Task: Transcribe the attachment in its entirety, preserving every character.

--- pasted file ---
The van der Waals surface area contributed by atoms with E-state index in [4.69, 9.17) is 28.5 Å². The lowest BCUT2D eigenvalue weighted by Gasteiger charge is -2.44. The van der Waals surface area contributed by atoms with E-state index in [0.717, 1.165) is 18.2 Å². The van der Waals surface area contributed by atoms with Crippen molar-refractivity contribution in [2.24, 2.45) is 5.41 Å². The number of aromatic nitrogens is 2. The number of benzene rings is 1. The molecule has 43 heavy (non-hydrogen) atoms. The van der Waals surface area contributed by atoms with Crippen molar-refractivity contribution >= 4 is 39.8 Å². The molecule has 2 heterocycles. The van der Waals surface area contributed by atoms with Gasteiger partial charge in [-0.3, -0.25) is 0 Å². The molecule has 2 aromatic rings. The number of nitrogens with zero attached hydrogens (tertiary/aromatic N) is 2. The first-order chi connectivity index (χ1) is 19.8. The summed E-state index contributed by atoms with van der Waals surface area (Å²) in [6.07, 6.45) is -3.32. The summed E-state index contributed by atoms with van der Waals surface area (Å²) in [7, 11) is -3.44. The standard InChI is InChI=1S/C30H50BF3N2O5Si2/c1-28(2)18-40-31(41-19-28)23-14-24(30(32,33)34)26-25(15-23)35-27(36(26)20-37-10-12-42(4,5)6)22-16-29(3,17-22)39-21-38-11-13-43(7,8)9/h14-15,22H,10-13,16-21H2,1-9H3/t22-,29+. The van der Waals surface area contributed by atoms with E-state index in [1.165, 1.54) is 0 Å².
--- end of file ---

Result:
The van der Waals surface area contributed by atoms with E-state index in [4.69, 9.17) is 28.5 Å². The lowest BCUT2D eigenvalue weighted by Gasteiger charge is -2.44. The van der Waals surface area contributed by atoms with E-state index in [0.717, 1.165) is 18.2 Å². The van der Waals surface area contributed by atoms with Crippen molar-refractivity contribution in [2.24, 2.45) is 5.41 Å². The number of aromatic nitrogens is 2. The number of benzene rings is 1. The molecule has 43 heavy (non-hydrogen) atoms. The van der Waals surface area contributed by atoms with Crippen molar-refractivity contribution >= 4 is 39.8 Å². The molecule has 2 heterocycles. The van der Waals surface area contributed by atoms with Gasteiger partial charge in [-0.3, -0.25) is 0 Å². The molecule has 2 aromatic rings. The number of nitrogens with zero attached hydrogens (tertiary/aromatic N) is 2. The first-order chi connectivity index (χ1) is 19.8. The summed E-state index contributed by atoms with van der Waals surface area (Å²) in [6.07, 6.45) is -3.32. The summed E-state index contributed by atoms with van der Waals surface area (Å²) in [7, 11) is -3.44. The standard InChI is InChI=1S/C30H50BF3N2O5Si2/c1-28(2)18-40-31(41-19-28)23-14-24(30(32,33)34)26-25(15-23)35-27(36(26)20-37-10-12-42(4,5)6)22-16-29(3,17-22)39-21-38-11-13-43(7,8)9/h14-15,22H,10-13,16-21H2,1-9H3/t22-,29+. The van der Waals surface area contributed by atoms with E-state index in [1.165, 1.54) is 0 Å².